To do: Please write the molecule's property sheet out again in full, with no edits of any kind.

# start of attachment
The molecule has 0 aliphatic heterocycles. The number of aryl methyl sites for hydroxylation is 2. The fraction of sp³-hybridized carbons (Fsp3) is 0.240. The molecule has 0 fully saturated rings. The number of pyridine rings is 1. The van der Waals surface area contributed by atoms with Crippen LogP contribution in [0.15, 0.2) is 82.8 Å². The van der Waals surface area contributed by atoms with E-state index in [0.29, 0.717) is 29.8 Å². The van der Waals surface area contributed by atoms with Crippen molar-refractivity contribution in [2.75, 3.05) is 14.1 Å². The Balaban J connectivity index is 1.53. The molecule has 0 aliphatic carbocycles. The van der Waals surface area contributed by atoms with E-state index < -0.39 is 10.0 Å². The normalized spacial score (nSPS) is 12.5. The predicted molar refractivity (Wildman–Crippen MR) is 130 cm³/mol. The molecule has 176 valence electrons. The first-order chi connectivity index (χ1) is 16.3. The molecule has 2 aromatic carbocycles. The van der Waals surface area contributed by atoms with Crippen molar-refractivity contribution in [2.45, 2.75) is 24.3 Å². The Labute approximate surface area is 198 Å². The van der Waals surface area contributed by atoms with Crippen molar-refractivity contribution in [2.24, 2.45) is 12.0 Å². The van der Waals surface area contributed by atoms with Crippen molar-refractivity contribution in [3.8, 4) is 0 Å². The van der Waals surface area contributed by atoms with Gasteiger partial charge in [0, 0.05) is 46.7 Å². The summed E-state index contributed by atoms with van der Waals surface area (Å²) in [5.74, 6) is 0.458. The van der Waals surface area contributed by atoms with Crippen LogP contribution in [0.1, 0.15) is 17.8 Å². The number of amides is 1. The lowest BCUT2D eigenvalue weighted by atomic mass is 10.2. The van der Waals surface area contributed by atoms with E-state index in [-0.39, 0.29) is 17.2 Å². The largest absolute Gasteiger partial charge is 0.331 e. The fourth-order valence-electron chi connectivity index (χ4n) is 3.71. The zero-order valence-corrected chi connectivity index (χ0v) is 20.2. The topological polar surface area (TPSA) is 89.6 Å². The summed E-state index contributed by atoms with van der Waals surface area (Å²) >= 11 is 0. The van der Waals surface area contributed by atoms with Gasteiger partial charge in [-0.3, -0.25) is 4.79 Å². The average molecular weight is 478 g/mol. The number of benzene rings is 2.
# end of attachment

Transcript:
The molecule has 0 aliphatic heterocycles. The number of aryl methyl sites for hydroxylation is 2. The fraction of sp³-hybridized carbons (Fsp3) is 0.240. The molecule has 0 fully saturated rings. The number of pyridine rings is 1. The van der Waals surface area contributed by atoms with Crippen LogP contribution in [0.15, 0.2) is 82.8 Å². The van der Waals surface area contributed by atoms with E-state index in [0.29, 0.717) is 29.8 Å². The van der Waals surface area contributed by atoms with Crippen molar-refractivity contribution in [2.75, 3.05) is 14.1 Å². The Balaban J connectivity index is 1.53. The molecule has 0 aliphatic carbocycles. The van der Waals surface area contributed by atoms with E-state index < -0.39 is 10.0 Å². The normalized spacial score (nSPS) is 12.5. The predicted molar refractivity (Wildman–Crippen MR) is 130 cm³/mol. The molecule has 176 valence electrons. The first-order chi connectivity index (χ1) is 16.3. The molecule has 2 aromatic carbocycles. The van der Waals surface area contributed by atoms with Crippen molar-refractivity contribution in [2.45, 2.75) is 24.3 Å². The Labute approximate surface area is 198 Å². The van der Waals surface area contributed by atoms with Crippen molar-refractivity contribution in [2.24, 2.45) is 12.0 Å². The van der Waals surface area contributed by atoms with Crippen molar-refractivity contribution in [3.8, 4) is 0 Å². The van der Waals surface area contributed by atoms with Gasteiger partial charge in [0, 0.05) is 46.7 Å². The summed E-state index contributed by atoms with van der Waals surface area (Å²) in [5.74, 6) is 0.458. The van der Waals surface area contributed by atoms with Crippen LogP contribution in [0.1, 0.15) is 17.8 Å². The number of amides is 1. The lowest BCUT2D eigenvalue weighted by atomic mass is 10.2. The van der Waals surface area contributed by atoms with E-state index in [-0.39, 0.29) is 17.2 Å². The largest absolute Gasteiger partial charge is 0.331 e. The fourth-order valence-electron chi connectivity index (χ4n) is 3.71. The zero-order valence-corrected chi connectivity index (χ0v) is 20.2. The topological polar surface area (TPSA) is 89.6 Å². The summed E-state index contributed by atoms with van der Waals surface area (Å²) >= 11 is 0. The van der Waals surface area contributed by atoms with Gasteiger partial charge in [-0.3, -0.25) is 4.79 Å². The average molecular weight is 478 g/mol. The number of benzene rings is 2.